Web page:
Schools should use community halls and leisure centres to help teach more children during the remainder of the Covid-19 lockdown, according to a Conservative councillor in Leeds, writes Richard Beecham.
Leeds City Council’s shadow member for children and families, Coun Ryan Stephenson, has called on the the authority to make plans for schools to use community halls and leisure centres to increase socially distanced teaching spaces.
But the council’s executive member for schools claims the authority has no plans to use such measures, as the government had advised against it.
Only some schools in the city have reopened to at least one year group from the beginning of June, while new guidelines require schools to reduce class sizes to comply with tailored social distancing rules.
Headteachers across Leeds are now working out how many children they can accommodate in existing classrooms, but Coun Stephenson said he wanted schools to take a cue from the government’s recent Nightingale initiative, in which large indoor spaces were used as temporary hospitals. He said:
“Every week that a child spends outside of a school setting, particularly a disadvantaged child, is another week they risk falling behind their peers in educational attainment. We must prepare properly for a full school return as soon as possible.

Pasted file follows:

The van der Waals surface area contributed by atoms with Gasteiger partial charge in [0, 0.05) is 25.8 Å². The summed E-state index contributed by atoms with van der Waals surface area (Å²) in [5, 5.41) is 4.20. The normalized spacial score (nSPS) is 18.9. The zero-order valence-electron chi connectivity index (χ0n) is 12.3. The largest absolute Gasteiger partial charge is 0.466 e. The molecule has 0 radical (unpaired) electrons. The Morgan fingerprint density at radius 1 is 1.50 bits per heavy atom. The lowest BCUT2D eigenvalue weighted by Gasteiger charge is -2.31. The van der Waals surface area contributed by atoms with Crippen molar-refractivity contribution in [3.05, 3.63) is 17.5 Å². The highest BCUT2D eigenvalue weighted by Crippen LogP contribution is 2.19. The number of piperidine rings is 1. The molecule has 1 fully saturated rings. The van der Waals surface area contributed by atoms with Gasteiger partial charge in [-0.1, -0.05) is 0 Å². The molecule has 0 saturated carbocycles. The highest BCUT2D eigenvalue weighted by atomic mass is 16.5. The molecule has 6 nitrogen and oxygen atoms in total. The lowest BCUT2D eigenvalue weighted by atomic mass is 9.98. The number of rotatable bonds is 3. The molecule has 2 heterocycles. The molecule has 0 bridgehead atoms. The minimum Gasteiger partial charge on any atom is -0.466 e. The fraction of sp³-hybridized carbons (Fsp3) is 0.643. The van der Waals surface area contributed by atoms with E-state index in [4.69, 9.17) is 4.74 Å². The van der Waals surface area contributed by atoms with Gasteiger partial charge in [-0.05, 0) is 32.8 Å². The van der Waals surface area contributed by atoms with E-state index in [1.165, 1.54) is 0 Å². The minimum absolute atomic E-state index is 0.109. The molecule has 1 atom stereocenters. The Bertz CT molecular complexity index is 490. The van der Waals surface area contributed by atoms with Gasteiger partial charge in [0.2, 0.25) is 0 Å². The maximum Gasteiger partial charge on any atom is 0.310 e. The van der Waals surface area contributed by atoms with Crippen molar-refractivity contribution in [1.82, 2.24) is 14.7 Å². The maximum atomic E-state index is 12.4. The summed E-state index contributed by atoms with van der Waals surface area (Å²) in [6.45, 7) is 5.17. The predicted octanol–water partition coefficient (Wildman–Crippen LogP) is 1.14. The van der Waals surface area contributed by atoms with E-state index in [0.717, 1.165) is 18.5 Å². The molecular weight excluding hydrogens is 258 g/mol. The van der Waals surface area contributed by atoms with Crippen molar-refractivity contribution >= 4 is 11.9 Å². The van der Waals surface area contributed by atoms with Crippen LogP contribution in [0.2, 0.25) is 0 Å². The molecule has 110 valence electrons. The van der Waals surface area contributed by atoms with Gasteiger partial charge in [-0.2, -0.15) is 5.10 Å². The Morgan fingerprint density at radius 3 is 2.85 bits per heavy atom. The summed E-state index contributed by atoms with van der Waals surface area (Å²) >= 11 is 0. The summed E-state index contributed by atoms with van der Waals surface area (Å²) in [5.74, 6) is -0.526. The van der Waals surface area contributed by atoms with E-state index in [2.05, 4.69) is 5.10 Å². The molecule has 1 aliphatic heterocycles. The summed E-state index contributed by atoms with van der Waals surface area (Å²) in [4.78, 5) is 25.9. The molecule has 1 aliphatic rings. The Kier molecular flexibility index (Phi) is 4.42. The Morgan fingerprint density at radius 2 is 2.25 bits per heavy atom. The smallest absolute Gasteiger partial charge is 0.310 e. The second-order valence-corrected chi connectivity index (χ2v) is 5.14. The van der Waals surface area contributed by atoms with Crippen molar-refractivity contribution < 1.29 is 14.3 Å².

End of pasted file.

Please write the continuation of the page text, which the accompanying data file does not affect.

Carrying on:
“There is no certainty that social distancing guidelines will be sufficiently relaxed by September to allow schools to return to normal, indeed there is no certainty that teaching unions won’t boycott further attempts to get children back into education.
“It has now been over two weeks since I asked senior education officers in Leeds if they had begun an audit of available community facilities to help schools expand teaching space where there isn’t already sufficient capacity.”
Coun Jonathan Pryor (Lab), Leeds City Council’s executive member for employment, learning and skills responded:
“The vast majority of Leeds schools have been open throughout this crisis for vulnerable children and the children of key workers.
“In recent weeks, we have supported schools to open more widely to eligible year groups in a way that keeps pupils, staff and parents as safe as possible. 99 percent of our primary schools and all of our secondary schools are now taking additional pupils.
“Schools have undertaken detailed and thorough risk assessments, and these have indicated the numbers of pupils that each school can safely accommodate whilst taking into consideration social distancing and staff availability.
“We continue to follow government guidance, which has advised that community buildings, such as village halls, should not be used to expand capacity this term and that there is no expectation for primaries to welcome back more pupils outside of nursery, Reception, Year 1 and Year 6 if they do not have capacity.
“We await further guidance from the government about the start of the academic year to inform our plans for September and whether additional teaching space will be necessary.
“We would like to thank all school staff across the city for their amazing efforts and support for children and their families during this difficult time.”